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Published by EH.NET (November 2000)

Susannah Handley. Nylon: The Story of a Fashion Revolution. Baltimore:

The Johns Hopkins University Press, 1999. 192 pp. Notes and index. $29.95

(cloth), ISBN 0-8018-6325-2.

Reviewed for H-Business and EH.Net by John K. Smith, Jr., Lehigh University.

Nylon Reviewed

Handley takes on the task of incorporating synthetic fibers into fashion

history. The major contribution of the book is that it attempts to connect

the entire chain of textile processing and marketing from fibers to fashions.

The author is most comfortable when discussing the world of fashion designers;

at times, the narrative reads like a journalist’s report on a fashion show.

Following the fashion magazine format, the book includes over two hundred

mostly color photographs, making it suitable for any coffee table. The first

two chapters retell the pre-World War II histories of rayon and nylon, the

first man-made textile fibers. Her treatment of rayon is rather superficial,

while the chapter on nylon is quite thorough.

She really hits her stride in the third chapter where synthetic fibers, nylon,

acrylic, and polyester, in the 1950s are discussed. After the war synthetic

fibers benefited from a convenience craze. Synthetics offered to liberate

women from the drudgery of ironing. In the 1960s young designers in England

discovered synthetics as a medium for making outrageous clothing intended to

shock the stodgy establishment. The development of the boutique, especially

in London, allowed fashion entrepreneurs like Mary Quant to sell directly to

their clientele, eliminating the necessity of finding a buyer for their

designs. By the late 1960s, however, American youth had come to see synthetics

as boring at best, as evidenced in the famous remark in the film The Graduate,

and toxic and polluting at worst. Yet, the author attributes the souring of

the public on polyester, which had become the dominant synthetic fiber, on a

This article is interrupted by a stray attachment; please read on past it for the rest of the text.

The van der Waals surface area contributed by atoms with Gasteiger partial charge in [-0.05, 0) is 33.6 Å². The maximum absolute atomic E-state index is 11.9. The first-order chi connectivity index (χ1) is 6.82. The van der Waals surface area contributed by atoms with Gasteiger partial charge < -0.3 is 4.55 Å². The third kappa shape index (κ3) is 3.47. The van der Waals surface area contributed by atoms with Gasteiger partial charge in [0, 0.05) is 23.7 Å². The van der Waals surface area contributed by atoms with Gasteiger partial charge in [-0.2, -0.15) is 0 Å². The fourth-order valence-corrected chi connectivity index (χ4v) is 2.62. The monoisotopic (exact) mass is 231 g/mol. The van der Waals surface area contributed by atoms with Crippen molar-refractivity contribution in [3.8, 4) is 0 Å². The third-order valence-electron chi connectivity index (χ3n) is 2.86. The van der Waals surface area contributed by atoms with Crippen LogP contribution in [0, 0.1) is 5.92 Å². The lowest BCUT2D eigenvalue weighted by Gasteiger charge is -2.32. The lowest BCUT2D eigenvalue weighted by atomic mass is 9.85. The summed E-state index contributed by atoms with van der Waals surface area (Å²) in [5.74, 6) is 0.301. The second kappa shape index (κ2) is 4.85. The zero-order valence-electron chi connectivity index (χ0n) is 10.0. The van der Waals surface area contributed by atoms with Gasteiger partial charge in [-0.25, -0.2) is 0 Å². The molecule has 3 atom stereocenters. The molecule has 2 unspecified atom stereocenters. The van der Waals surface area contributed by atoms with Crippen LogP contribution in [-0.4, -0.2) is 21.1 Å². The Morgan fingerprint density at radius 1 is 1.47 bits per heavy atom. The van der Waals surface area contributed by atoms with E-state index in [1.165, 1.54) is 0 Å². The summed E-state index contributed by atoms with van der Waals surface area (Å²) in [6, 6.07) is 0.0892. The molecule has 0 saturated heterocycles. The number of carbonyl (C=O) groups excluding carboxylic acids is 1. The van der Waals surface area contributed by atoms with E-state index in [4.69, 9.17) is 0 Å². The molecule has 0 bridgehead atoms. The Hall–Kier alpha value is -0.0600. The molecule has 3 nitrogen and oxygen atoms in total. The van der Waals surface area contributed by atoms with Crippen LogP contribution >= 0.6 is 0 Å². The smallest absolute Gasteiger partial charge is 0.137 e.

new emphasis on comfort and the mass production attitudes of fiber producers.

After 1975, as American turned against disco, it also discarded its

double-knit polyester leisure suits. The decade-long cultural exile of

synthetics began to end in the mid-1980s. Madonna’s provocative attire

signaled another rebellion against staid conventions. The fad for fitness took

spandex garments out of the gym and into the street. The first spandex

leggings were marketed in London in 1986. Finally, Japanese designers now saw

synthetics as avante garde, in the same way that young British designers had

done in the 1960s. Japanese fiber makers also discovered how to make

microfibers that finally allowed synthetics to be as comfortable to wear as

natural fibers.

But what is it that determines what we wear? Is it comfort or is it fashion?

The author uses both explanations to account for trends in clothing without

offering much in the way of supporting evidence. It also would have been nice

to have had some tables on fiber use. Data from the Statistical Abstract of

the United States indicates that polyester took away market share from cotton

until 1975. For the next decade market shares were relatively stable. Then,

after 1985 cotton began to make significant gains in market share. In the past

few years stability has returned with about equal consumption of cotton and

polyester.

Overall, the books succeeds as a history of the fashion industry and its

complex chain of production from chemical companies making fibers to fabric

designers to fashion designers to brand named mass produced fashions.

John Smith is working on technological innovation in the chemical industry.

His latest publication is “Turning silk purses into sows’ ears: environmental

history and the chemical industry,” Enterprise & Society (forthcoming).